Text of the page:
Electronics associations approve recommended practices for smart grid device installation


Brian Markwalter,
Senior VP, Research
and Standards, CEA
Arlington, VA, U.S.A. — (METERING.COM) — May 11, 2012 – The Consumer Electronics Association (CEA) and the Custom Electronic Design and Installation Association’s (CEDIA) R10 Residential Systems committee has announced approval of recommended practices for the installation of smart grid devices.

The joint CEA/CEDIA-CEB29: Installation of Smart Grid Devices is aimed to provide a basic understanding of many of the issues related to the proper installation, protection and connection of smart grid devices.

The development of the smart grid will entail the interconnection of numerous consumer electronic devices and appliances to each other and to the outside world. As devices become more interconnected the importance of proper installation practices with respect to electromagnetic compatibility (EMC) and electromagnetic interference (EMI) grows. The most destructive phenomena associated with EMI is lightning strikes, which can result in high energy surges and ring wave transients on a building’s power and communications wiring and its grounding system; electrostatic discharge, which is a form of ring wave transient that is exacerbated by low humidity; and conducted and radiated RF energy from equipment power supplies, florescent ballasts, welders, switching, wireless communications devices, dimmers, and other sources.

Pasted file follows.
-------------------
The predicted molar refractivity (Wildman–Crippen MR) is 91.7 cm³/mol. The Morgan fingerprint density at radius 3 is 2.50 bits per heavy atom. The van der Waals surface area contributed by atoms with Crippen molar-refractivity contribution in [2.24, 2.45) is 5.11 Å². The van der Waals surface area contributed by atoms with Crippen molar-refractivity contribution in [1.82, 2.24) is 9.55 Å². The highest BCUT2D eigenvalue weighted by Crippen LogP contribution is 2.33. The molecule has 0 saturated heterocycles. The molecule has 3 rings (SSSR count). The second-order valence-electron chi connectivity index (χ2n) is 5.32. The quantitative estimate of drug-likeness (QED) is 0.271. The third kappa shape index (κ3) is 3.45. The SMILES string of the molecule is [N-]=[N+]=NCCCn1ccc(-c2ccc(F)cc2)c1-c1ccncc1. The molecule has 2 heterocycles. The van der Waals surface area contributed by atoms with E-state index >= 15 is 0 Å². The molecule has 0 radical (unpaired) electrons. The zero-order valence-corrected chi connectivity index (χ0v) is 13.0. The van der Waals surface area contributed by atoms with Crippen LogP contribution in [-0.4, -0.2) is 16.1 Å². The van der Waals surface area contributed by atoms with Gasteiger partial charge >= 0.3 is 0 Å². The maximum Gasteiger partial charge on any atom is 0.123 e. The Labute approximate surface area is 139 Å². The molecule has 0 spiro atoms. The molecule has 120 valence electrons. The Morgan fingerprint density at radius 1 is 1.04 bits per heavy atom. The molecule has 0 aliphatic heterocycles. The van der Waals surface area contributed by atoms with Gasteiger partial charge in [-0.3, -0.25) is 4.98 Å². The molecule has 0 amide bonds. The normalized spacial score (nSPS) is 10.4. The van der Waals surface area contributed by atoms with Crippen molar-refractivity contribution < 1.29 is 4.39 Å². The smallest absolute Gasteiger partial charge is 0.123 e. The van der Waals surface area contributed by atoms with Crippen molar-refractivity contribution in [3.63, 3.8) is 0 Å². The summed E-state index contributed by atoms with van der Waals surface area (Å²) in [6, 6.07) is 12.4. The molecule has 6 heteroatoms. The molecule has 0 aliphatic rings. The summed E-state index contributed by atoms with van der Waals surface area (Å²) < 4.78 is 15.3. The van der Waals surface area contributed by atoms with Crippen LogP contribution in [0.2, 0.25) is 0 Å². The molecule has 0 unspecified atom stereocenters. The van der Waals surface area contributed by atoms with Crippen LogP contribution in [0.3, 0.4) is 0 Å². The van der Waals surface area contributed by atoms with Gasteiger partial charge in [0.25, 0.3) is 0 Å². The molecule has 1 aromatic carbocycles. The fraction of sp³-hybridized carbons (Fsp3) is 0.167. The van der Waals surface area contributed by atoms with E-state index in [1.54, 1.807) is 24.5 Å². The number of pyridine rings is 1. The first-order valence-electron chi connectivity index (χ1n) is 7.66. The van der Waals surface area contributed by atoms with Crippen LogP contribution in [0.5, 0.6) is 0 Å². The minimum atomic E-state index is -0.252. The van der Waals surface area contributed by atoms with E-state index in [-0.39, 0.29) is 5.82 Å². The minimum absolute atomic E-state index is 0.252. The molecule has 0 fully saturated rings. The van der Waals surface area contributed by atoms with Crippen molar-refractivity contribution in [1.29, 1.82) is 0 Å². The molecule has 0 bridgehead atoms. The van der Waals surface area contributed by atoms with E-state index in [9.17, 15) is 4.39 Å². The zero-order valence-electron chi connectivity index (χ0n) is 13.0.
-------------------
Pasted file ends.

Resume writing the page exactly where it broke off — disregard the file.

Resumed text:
The traditional first line of defense is to reduce the noise potential at the source. However, not all EMI is controllable or accessible so good installation practices are critical, including proper lightning protection outside the building, an understanding of proper grounding practices, surge protection on all wires entering or leaving the building, local surge and ring wave transient protection for sensitive equipment on both power and communications connections to a device, proper wiring installation practices, and an understanding of electromagnetic interference issues relating to wired, wireless and powerline carrier networks.

“The new smart grid bulletin should be seen as a starting point for consumers, installers and companies involved in the buying, developing or installing of smart grid technologies and devices,” said Brian Markwalter, senior vice president, research and standards at the CEA.